He is no mere force. He is not a thing but a Person. He can be lied to (Acts 5:3), resisted (Acts 7:51), grieved (Isaiah 63:10–11; Ephesians 4:30), blasphemed (Matthew 12:32; Mark 3:29; Luke 12:10). He comforts us (Acts 9:31), guides and directs (Acts 13:2, 4; 15:28; 16:6; 20:23; 21:11), transforms us into the image of Christ (2 Corinthians 3:17–18), and empowers the everyday Christian life (Romans 14:17; 15:13; 1 Corinthians 12:3; Jude 20). He appoints leaders in the church (Acts 20:28), confirms God’s word with miraculous gifts (Hebrews 2:4), sanctifies our imperfect efforts (Romans 15:16), knits us together as a fellowship (2 Corinthians 13:14; Hebrews 6:4), and fills us with praise (Acts 2:4) and with boldness for ministry (Acts 1:8; 4:8, 31; 6:5; 7:55; 9:17; 11:24; 13:9, 52). He communicates the Father’s love to us (Romans 5:5; Ephesians 3:14–19) and infuses the Christian life with joy (Acts 13:52; Romans 14:17; 15:13; 1 Thessalonians 1:6). In him we are sealed, kept, and secured by God till the end (Ephesians 1:13–14).
We believe that when we’re alone with God’s word, we’re not alone. That when we pray, someone intercedes for us with groanings too deep for words (Romans 8:26–27). That a divine Person in us empowers us for personal sacrifice for the needs of others. That when they drag us before rulers and authorities on account of Christ, he will give us, in that moment, something to say (Mark 13:11; Luke 12:12). That we can have courage in conflict and joy in affliction (1 Thessalonians 1:6; Titus 3:5). That if we, being evil, know how to give good gifts to our children, how much more will our Father give us the greatest gift of all — himself in the person of his Spirit (Luke 11:13)?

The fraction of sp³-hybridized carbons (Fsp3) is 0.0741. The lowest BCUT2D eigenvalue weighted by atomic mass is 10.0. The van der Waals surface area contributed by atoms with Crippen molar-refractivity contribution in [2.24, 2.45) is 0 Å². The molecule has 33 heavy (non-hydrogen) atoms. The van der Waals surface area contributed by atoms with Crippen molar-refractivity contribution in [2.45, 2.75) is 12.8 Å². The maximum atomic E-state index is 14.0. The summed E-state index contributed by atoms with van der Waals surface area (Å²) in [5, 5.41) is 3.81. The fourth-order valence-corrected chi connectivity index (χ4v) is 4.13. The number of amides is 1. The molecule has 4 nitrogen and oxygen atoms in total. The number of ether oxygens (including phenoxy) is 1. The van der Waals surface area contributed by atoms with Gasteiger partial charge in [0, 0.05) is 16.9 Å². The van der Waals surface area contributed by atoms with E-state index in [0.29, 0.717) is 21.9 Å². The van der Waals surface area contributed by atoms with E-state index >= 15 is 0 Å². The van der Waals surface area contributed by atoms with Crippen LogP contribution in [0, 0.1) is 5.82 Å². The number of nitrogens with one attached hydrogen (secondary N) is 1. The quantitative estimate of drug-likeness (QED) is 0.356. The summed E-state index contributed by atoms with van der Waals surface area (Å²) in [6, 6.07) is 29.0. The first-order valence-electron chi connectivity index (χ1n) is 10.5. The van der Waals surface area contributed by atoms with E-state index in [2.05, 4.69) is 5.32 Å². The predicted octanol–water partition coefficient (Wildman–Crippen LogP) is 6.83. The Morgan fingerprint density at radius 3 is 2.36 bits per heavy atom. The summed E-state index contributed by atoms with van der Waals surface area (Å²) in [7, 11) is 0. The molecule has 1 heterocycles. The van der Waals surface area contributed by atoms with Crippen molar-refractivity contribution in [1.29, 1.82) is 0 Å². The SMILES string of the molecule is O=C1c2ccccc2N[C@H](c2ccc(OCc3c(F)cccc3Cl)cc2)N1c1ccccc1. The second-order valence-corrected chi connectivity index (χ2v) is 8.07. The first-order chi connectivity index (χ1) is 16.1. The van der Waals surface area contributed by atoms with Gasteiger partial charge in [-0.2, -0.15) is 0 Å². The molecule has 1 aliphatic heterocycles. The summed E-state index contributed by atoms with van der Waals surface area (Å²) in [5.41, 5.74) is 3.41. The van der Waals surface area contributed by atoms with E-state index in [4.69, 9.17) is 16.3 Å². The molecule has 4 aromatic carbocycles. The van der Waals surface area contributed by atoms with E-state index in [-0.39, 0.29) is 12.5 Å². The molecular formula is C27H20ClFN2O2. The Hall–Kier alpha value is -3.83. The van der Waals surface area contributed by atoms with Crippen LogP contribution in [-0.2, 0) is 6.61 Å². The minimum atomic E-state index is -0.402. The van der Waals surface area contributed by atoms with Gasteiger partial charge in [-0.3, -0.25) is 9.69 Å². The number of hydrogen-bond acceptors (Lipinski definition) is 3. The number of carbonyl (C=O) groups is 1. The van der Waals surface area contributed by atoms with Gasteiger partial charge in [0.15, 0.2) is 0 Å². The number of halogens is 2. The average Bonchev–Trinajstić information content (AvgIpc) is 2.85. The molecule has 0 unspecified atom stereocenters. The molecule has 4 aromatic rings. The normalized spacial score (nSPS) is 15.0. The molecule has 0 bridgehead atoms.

We believe that the Christian life is not natural. That there is more to reality than meets the eye — oh, so much more. That what counts most, and is most ultimate, is unseen. That the Spirit is alive and well today, and that he makes all the difference.
We believe in the Holy Spirit.
The world isn’t about us. But even as Christians, we can be slow to love the truth that everything exists for God. But when we do, nothing stays the same.
Contentment is not simply about settling for what we have, but trusting in what God has said. Both anxiety and greed rise in our hearts as God’s words fall.
When the author of Hebrews wanted to teach his readers about contentment, he told them an old story with a familiar refrain. He quieted their fears and quenched their greed by reminding them what God had said. “Keep your life free from love of money, and be content with what you have, for he has said, ‘I will never leave you nor forsake you’” (Hebrews 13:5). Which prompted Charles Spurgeon to ask,
Will not the distresses of life and the pangs of death, will not the internal corruptions and the external snares, will not the trials from above and the temptations from beneath all seem but light afflictions when we can hide ourselves beneath the bulwark of “he has said”?
The seed of unnecessary fear in the heart of a Christian is forgetfulness — an inability to remember and trust what the God of the universe has said and done. No one has ever had any grounds to accuse God of not following through on his word. Not even one phrase in any sentence in any statement he has ever made has failed (Joshua 21:45).